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This is the second in what will be an extended series of posts that will run over the summer. I will do one post covering the top 5 Yankees by WAR (Wins Above Replacement) at each position, plus a second profile piece on one player at each position. At the end of the summer, I’ll put together a post ranking the top 60 Yankees of all time. I will be using the career WAR found at baseballprojection.com, with only WAR garnered as a Yankee being included in the calculations.
1. Lou Gehrig (118.3 WAR as Yankee)
In a way, I think Gehrig has been a bit underrated over the years, always being mentioned second in a conversation about great players due to his sharing a field with Babe Ruth. Furthermore, his consecutive games streak of 2,130 games tends to overshadow his incredible on-field performance. Lou’s total career value places him at 13th all-time among position players, and he compiled a whopping 4 seasons of at least 10 WAR, and another 3 that exceeded 9 WAR. His best year was for the legendary 1927 Yankees, for whom he posted an OPS+ of 221 and notched 47 homers and 175 RBI. He won the MVP that year, and added another MVP in 1936, while finishing second in 1931 and 1932. His consecutive game streak ended in 1939 when he was diagnosed with ALS, the disease that would eventually bear his name. While most players at that time tended to decline early, Gehrig was still providing plenty of value when he was stricken by disease, posting a 132 OPS+ in the seasons prior to his retirement. There is no telling how much more value Gehrig could have tacked on to his career total had he not been afflicted with ALS.
Mattingly presents a classic case of a player with a short but fantastic peak that leads some to believe that he belongs in the Hall of Fame. From 1984-1987 he was an offensive force, leading the league in OPS+ twice, snaring an MVP and a second place finish, and notching at least 5.7 WAR each time. At just 26 and just entering his prime, he looked headed to the Hall of Fame. He was fairly solid in 1988 and 1989 as well, but back ailments began to tug at him and he never exceeded 2.3 WAR again. He certainly would have had a better chance to build his HoF case if he had never been afflicted by injury, as a normal career progression from 26 on would have allowed him to build a fairly strong case. He was a highly regarded fielder, finishing with 9 Gold Gloves, and made 6 All-Star teams as well. Beloved by fans and media alike as the Yankee Captain, he was a Yankee star in the rarest of eras, missing out on a championship and only making the playoffs in his final year of 1995. He is not a Hall of Fame player, but he will rightfully be remembered as a player who dominated the American League for a number of years, an unforgettable flash across the historical landscape of the franchise.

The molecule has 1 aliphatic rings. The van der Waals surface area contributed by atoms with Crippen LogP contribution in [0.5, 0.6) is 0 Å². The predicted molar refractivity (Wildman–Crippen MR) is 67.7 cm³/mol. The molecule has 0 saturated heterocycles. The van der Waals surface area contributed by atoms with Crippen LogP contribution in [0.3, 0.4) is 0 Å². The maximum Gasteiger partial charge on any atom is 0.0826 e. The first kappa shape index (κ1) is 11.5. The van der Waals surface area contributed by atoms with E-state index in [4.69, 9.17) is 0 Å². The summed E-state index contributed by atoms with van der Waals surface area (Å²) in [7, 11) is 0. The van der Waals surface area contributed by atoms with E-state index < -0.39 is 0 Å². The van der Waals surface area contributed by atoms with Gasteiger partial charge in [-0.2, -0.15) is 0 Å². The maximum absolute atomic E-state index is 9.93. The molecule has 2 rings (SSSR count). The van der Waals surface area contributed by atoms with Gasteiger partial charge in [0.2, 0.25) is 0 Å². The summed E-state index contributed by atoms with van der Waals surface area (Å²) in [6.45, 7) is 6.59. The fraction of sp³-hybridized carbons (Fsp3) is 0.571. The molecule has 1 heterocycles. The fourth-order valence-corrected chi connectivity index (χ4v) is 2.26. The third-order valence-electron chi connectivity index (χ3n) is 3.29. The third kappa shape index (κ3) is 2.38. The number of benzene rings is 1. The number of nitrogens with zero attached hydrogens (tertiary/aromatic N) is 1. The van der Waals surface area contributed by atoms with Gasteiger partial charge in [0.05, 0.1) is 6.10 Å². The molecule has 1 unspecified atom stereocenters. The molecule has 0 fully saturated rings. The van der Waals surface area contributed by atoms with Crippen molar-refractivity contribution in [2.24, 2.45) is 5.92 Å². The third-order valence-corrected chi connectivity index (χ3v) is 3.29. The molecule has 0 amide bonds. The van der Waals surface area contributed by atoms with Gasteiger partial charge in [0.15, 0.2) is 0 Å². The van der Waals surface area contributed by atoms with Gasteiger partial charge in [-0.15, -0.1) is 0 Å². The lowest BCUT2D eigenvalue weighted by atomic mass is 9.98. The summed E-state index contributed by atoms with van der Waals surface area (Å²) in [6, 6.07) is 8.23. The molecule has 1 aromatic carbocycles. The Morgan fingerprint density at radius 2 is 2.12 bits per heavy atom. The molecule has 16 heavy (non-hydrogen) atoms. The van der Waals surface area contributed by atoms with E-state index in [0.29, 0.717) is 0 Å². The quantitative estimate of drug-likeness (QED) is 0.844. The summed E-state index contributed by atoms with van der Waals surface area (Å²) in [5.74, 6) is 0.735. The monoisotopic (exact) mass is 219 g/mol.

Pipp has become a bit of a punchline, as he lost his everyday job to Lou Gehrig after being removed for the lineup in what seemed to be a one day decision and never recovered his first base job. While he was never a transcendent player, he was a consistent player who was great with the glove. As a Yankee, he was +4 or greater in TotalZone (Rally’s defensive rating system) in every season but one, and had at least 2.3 WAR in 9 of his 10 full seasons as a Yankee. He helped the Yankees to one championship in 1923 after having lost in the Series in the two previous seasons. He finished his career in Cincinnati after being replaced by Gehrig. A more complete profile of Pipp is forthcoming.
Bill “Moose” Skowron was a vital cog on the Mantle-Maris-Ford Yankees of the late 50′s and early 60′s, and was traded to the Dodgers just in time to avoid the collapse that occurred in the mid-1960′s. He was a solid glove and had a strong bat, but was finished as a strong middle of the order hitter by the time he hit 30. His best year was likely 1956, which was his first full year and saw him put up a .308/.382/.528 as the Yankees recaptured the World Series trophy from the Dodgers. He made the All-Star team for five consecutive seasons starting in 1957, and contributed to 4 Yankee champions before being sent to the Dodgers prior to the 1963 season. The Yankees lost in the World Series to those very same Dodgers in 1963, and Skowron recovered from a poor regular season to hit .385/.429/.615 to help the Dodgers pull off the sweep. He spent the remainder of his career bouncing around the American League, and retired after the 1967 season.
Giambi is a polarizing figure among Yankees fans, as some consider him a huge flop while others point to his offensive numbers and recognize that he provided plenty of value for the Yankees in his 7 years with the team. The reality is somewhere in between, as Giambi provided plenty of value in some of his seasons but did not live up to his sizable contract and was poor enough defensively to merit being moved to DH. His best year as a Yankee was clearly 2002, putting up a ridiculous .314/.435/.598 line with 41 homers and 122 RBI, and finished 5th in MVP voting. Giambi was solid in 2003, but his batting average dropped to .250 and he was never again the complete hitter that he had been in the previous 4 seasons. Jason was terrible in 2004, as a benign tumor hampered his season and he did not recover until the middle of 2005. He was also exposed as a steroid user during this time period, and Yankee fans were prepared to discard him prior to the 2005 season. However, 2005 and 2006 were good years for Jason, as he received MVP votes in both seasons and was the Comeback Player of the Year in 2005. Injuries made for a poor 2007, but Jason bounced back in 2008 to end his career as a Yankee in a positive note. Giambi’s Yankees never did win a championship, and he unfairly became a symbol of a period of payroll excess and playoff ineptitude.
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